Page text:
According to a study in the Edison Electric Institute, energy prices went up 2.5% annually from 2000 to 2006, (so they overcome inflation, which was computed to be raising 1.99% yearly in that period) and are following a steady up trend. That increasing cost is being driven in part by the rising price of fuels, including coal and natural gas.
As these lines continue to go up, so will your electricity bill. That means making an investment in solar panels likely to pay for itself in a shorter time period.
In addition to that, you will find the tax credits. In a bid to encourage homeowners to go green, the U.S. government has provided significant tax credits for installing solar panels instead of energy source. Even though a tax break that enabled renewable energy businesses to recover 30 percent of a new job back as a money grant following building expired this season, a residential national tax credit of 30 percent will stay set up until December 31st of 2016.
Added credits vary state by state, but if you live in a sunny country with a high solar evaluation–a measurement of the average solar power available for your home–like Arizona, California, or New Mexico, you may find extra incentives like cash back, waived fees, and expedited permits.<.p>
Solar panels don’t come cheap: with setup, they could cost around $5 per watt, or $15,000 for an average residential 3kW system. While the system itself is a significant initial investment, it’s immediate monetary and environmental benefits.
The normal U.S. household consumes about 1 kW per hour of power, or 900 kWh per month. By way of example, an energy efficient refrigerator will use about 350 kWh annually (in a mean utility cost of $0.12/kg, that’s less than $50 annually), while a massive plasma screen TV may utilize up to 700 kWh annually (roughly $100/yr).
But those Prices are Not expected to stay Constant–remember that electricity prices are on the increase, and your usage of power likely is, too.
If you set up a 3kW system, you can approximate that, based on an moderate amount of sunlight, the system would create 450 kWh a month–about half of your monthly electrical bill. Estimating that bill at $100, your first investment will save you about $50 per month for the life span of your solar panel method.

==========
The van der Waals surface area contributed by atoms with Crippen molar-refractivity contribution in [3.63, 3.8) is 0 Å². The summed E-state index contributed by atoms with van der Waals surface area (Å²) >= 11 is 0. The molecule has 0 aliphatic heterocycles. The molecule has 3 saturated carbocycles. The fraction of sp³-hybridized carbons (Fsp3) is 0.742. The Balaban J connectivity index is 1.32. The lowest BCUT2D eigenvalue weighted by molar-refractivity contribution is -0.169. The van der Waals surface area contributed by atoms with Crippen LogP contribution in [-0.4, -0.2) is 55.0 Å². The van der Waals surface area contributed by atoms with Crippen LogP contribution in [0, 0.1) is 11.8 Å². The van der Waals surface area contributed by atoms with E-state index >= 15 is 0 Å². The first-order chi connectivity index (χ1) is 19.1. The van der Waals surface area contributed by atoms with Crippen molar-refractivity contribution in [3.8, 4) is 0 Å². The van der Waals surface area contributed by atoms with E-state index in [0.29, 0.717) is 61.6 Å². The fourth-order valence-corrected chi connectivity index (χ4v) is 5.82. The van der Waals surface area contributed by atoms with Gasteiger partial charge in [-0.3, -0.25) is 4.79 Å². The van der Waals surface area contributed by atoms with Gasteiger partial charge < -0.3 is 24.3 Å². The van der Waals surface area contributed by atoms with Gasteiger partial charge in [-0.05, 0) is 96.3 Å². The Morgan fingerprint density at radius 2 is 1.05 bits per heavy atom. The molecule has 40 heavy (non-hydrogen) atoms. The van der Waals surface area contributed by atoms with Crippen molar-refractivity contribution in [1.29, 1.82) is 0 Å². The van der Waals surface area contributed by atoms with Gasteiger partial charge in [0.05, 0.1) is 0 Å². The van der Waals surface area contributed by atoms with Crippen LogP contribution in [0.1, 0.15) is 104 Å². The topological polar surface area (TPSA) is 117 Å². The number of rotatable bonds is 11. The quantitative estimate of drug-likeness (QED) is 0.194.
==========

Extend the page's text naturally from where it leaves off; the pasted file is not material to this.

If you reside in a state with a proper solar rating and will afford the initial investment, it’s well worth installing solar panels in your home while the 30% tax break is set up–for the benefit of the environment, but also for the wallet. You are able to approximate the solar rating and potency of a solar energy system in your hometown by simply inputting your zip code, your utility provider, and the cost of your monthly energy bill.
Should you decide to install solar panels, keep a look out for additional government incentives. A couple of states, such as Oregon and California, let homeowners using large solar panels to essentially sell excess power to their local power companies through “feed from tariffs,” leading to residential income of hundreds of dollars annually. These systems are limited and fill up quickly, but as solar energy continues to grow in popularity across the United States, taxpayers and lawmakers are pushing to expand the program. Keep in mind, however, that as alternative energy grows more popular the costs will continue to fall–don’t invest in solar energy panels together with the anticipation you will recoup the expenditure in the resale value of your property.